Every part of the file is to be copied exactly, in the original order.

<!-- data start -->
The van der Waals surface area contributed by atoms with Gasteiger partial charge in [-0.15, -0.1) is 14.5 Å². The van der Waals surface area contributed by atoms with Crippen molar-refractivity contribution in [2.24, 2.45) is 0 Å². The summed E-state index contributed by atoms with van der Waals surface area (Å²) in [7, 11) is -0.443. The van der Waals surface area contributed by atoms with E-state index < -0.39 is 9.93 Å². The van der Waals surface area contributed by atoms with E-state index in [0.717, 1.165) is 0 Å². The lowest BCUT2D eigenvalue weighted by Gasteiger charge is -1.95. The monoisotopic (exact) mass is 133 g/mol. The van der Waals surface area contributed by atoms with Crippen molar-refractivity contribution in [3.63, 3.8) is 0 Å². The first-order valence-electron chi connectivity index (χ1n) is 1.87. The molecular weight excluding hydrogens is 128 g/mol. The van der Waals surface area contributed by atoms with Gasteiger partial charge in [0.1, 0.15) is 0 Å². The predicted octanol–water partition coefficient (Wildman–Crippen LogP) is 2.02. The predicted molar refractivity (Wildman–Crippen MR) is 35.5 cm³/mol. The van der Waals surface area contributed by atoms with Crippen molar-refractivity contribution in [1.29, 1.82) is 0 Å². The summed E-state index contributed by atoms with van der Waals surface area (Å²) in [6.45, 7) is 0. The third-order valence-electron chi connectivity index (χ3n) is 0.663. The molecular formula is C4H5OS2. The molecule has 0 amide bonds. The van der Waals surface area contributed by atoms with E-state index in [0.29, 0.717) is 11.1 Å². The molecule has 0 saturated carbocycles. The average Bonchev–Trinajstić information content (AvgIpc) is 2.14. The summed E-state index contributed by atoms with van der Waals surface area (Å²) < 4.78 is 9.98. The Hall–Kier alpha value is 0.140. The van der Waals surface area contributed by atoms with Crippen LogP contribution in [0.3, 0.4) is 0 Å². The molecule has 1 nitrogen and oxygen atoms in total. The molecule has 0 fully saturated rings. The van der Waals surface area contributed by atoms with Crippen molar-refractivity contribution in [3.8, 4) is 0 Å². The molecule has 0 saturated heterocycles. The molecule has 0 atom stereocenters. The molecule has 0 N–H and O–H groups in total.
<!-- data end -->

The van der Waals surface area contributed by atoms with Gasteiger partial charge in [-0.15, -0.1) is 14.5 Å². The van der Waals surface area contributed by atoms with Crippen molar-refractivity contribution in [2.24, 2.45) is 0 Å². The summed E-state index contributed by atoms with van der Waals surface area (Å²) in [7, 11) is -0.443. The van der Waals surface area contributed by atoms with E-state index < -0.39 is 9.93 Å². The van der Waals surface area contributed by atoms with E-state index in [0.717, 1.165) is 0 Å². The lowest BCUT2D eigenvalue weighted by Gasteiger charge is -1.95. The monoisotopic (exact) mass is 133 g/mol. The van der Waals surface area contributed by atoms with Crippen molar-refractivity contribution in [3.63, 3.8) is 0 Å². The first-order valence-electron chi connectivity index (χ1n) is 1.87. The molecular weight excluding hydrogens is 128 g/mol. The van der Waals surface area contributed by atoms with Gasteiger partial charge in [0.1, 0.15) is 0 Å². The predicted octanol–water partition coefficient (Wildman–Crippen LogP) is 2.02. The predicted molar refractivity (Wildman–Crippen MR) is 35.5 cm³/mol. The van der Waals surface area contributed by atoms with Crippen molar-refractivity contribution in [1.29, 1.82) is 0 Å². The summed E-state index contributed by atoms with van der Waals surface area (Å²) in [6.45, 7) is 0. The third-order valence-electron chi connectivity index (χ3n) is 0.663. The molecular formula is C4H5OS2. The molecule has 0 amide bonds. The van der Waals surface area contributed by atoms with E-state index in [0.29, 0.717) is 11.1 Å². The molecule has 0 saturated carbocycles. The average Bonchev–Trinajstić information content (AvgIpc) is 2.14. The summed E-state index contributed by atoms with van der Waals surface area (Å²) < 4.78 is 9.98. The Hall–Kier alpha value is 0.140. The van der Waals surface area contributed by atoms with Crippen LogP contribution in [0.3, 0.4) is 0 Å². The molecule has 1 nitrogen and oxygen atoms in total. The molecule has 0 fully saturated rings. The van der Waals surface area contributed by atoms with Crippen molar-refractivity contribution in [3.8, 4) is 0 Å². The molecule has 0 saturated heterocycles. The molecule has 0 atom stereocenters. The molecule has 0 N–H and O–H groups in total.